Jessica A. Scoffield is an Assistant Professor in the Department of Microbiology at the University of Alabama at Birmingham (UAB). She received her BS and MS degrees in Biology from Tuskegee University and her PhD in Microbiology from Auburn University. She completed her postdoctoral training at UAB as a Dental Academic Research Training (DART, T90) Scholar where she studiedthe antimicrobial roles of oral commensal bacteria. Her work has been funded by a National Institute of Dental and Craniofacial Research Pathway to Independence Award (K99/R00) and she was the inaugural recipient of the AADOCR P&G Underrepresented Faculty Research Fellowship. She is currently funded by a National Institute of General Medical Sciences Award (R35). Her laboratory studies the role of oral commensal streptococci on microbial pathogenesis and host immunity during polymicrobial infections. She is the President of the Alabama Section of the American Association for Dental, Oral, and Craniofacial Research.
How did you first learn about AADOCR and what motivated you to join?
I first learned about AADOCR when I began my postdoctoral studies in the lab of Hui Wu. He informed me about the association, annual conferences, and vast scholarly and networking opportunities available through AADOCR. At that time, I was new to oral microbiology research so I wanted to learn as much as I could about the oral health scientific community. Joining AADOCR proved to be very beneficial in facilitating my research transition and setting me up for long-term success in academia.
What do you find to be the most valuable benefit of AADOCR membership?
The most valuable benefit of AADOCR membership is networking within the Microbiology and Immunology Group and developing meaningful collaborations. This community has been a valuable asset for my professional development and has given me opportunities to serve in leadership roles that may not have been accessible to me elsewhere.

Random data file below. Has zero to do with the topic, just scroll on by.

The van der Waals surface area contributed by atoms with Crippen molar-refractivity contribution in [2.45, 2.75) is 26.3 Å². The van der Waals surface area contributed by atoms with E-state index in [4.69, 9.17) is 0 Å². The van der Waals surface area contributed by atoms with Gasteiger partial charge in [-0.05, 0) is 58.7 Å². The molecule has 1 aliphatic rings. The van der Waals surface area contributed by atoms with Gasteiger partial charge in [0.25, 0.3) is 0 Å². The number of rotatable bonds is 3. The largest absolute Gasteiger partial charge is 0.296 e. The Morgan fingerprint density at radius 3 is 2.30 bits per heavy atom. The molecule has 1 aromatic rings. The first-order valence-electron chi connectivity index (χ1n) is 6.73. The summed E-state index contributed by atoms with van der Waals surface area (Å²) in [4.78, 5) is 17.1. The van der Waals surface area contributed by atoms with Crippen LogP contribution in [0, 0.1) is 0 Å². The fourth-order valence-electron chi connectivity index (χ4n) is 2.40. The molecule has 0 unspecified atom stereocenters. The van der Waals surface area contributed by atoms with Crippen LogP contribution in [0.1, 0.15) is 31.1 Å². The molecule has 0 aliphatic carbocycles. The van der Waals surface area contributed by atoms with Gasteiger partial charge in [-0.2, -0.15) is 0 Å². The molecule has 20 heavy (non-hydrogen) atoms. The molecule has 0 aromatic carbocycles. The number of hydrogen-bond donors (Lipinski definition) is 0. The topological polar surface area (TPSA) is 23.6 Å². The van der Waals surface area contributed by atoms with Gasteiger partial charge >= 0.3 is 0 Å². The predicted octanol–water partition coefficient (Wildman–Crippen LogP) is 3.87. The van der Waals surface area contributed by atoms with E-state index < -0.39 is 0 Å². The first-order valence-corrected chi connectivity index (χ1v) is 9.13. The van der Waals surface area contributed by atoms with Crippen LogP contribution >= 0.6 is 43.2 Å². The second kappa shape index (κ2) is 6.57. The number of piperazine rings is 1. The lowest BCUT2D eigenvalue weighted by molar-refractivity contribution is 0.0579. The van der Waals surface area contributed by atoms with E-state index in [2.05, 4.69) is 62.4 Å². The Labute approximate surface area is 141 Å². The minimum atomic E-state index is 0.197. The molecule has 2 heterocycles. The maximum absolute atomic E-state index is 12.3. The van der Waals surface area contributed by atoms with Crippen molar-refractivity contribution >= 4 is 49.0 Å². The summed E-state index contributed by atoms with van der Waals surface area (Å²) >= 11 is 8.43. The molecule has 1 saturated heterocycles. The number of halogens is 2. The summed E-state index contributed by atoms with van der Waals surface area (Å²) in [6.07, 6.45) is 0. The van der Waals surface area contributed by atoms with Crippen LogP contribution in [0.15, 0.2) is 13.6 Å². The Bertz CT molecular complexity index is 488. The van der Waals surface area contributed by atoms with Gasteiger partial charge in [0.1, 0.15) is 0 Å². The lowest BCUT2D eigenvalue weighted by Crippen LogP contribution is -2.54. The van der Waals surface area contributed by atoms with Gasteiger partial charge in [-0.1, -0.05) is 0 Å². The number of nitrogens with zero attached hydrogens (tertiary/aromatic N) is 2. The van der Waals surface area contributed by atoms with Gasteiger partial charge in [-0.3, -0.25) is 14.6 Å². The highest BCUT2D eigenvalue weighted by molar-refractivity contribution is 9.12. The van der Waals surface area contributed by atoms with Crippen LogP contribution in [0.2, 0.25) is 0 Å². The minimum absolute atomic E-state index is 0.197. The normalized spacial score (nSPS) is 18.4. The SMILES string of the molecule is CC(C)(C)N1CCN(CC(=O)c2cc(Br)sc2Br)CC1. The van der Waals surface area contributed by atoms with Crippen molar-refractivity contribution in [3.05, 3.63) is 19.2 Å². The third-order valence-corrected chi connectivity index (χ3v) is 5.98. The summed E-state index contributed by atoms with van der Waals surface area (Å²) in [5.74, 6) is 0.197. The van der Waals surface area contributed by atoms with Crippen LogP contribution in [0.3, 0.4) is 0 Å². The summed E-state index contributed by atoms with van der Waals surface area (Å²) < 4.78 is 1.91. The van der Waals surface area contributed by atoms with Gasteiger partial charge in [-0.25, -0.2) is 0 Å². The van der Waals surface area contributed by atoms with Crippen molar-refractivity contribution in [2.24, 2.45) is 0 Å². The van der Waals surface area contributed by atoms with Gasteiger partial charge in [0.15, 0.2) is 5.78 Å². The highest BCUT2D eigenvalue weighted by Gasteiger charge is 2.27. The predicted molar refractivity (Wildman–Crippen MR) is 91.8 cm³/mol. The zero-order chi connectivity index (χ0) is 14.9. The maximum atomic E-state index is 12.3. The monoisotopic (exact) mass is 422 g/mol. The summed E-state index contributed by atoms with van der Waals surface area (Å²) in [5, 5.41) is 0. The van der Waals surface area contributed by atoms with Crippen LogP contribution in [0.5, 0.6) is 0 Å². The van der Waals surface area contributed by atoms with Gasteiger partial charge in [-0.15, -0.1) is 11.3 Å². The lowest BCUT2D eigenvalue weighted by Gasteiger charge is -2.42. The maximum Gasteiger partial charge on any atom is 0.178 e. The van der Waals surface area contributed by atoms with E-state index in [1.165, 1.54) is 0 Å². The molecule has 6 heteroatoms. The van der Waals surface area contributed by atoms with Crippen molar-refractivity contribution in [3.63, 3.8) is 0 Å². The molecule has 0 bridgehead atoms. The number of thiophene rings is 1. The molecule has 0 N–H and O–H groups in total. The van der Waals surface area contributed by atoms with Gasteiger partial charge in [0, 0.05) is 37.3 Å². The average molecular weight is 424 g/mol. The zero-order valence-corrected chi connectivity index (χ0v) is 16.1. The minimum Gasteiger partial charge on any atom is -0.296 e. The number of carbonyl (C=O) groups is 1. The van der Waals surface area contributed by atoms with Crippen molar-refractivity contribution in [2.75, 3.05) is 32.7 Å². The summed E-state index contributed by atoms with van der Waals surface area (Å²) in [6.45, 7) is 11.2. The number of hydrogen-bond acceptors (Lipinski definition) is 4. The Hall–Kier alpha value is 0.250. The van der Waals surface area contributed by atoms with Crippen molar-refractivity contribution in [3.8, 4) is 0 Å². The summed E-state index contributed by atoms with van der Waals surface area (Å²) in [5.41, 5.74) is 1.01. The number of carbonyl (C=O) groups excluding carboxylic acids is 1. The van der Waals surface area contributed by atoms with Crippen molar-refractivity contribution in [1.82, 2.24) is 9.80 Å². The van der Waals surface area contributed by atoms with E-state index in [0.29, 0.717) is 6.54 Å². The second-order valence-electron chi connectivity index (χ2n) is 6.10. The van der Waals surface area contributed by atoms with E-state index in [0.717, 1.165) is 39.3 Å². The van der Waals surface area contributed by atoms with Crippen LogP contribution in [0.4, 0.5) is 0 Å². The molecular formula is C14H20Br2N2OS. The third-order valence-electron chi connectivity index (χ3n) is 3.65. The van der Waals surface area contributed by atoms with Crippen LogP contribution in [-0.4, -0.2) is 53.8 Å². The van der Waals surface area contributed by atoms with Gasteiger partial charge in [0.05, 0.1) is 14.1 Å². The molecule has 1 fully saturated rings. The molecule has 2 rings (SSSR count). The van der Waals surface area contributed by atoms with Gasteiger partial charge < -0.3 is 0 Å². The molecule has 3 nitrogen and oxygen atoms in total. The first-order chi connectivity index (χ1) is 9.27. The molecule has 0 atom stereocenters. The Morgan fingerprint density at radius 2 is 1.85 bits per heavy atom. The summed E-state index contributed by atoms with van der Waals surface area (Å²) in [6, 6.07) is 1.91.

What motivated you to apply for the AADOCR P&G Underrepresented Faculty Research Fellowship, and how did receiving it affect you and/or your career?
I was motivated to apply for the AADOCR P&G Underrepresented Faculty Research Fellowship because I wanted to increase the visibility of scientists from diverse backgrounds who are conducting independent research at an academic institution. I wanted to serve as an example for those who are coming after me to show that this scientific journey is attainable, and it was such a special honor to be selected as the inaugural recipient of this fellowship. I was awarded the fellowship less than a year after starting my laboratory, which was a time when we were working in overdrive to generate data for grants, publications, and student projects. The fellowship helped us generate data for our first few publications, and these publications were instrumental in my lab being awarded a major grant from the National Institutes of Health. This domino effect of positive outcomes really propelled my career to the next level.
Are you going to this year’s AADOCR Annual Meeting? If so, which parts are you most looking forward to?
I will be attending this year’s AADOCR Annual meeting and I am looking forward to learning about new scientific discoveries that are on the horizon. I am also excited about reconnecting with my oral microbiology peers.
What is the best way for other members to become more involved in AADOCR and get the most out of the membership?
The best way to become more involved is to participate in the annual meeting! Submitting an abstract and presenting your research is an excellent way for members at all levels to showcase their work, develop their ideas, get feedback, network, and establish new collaborations.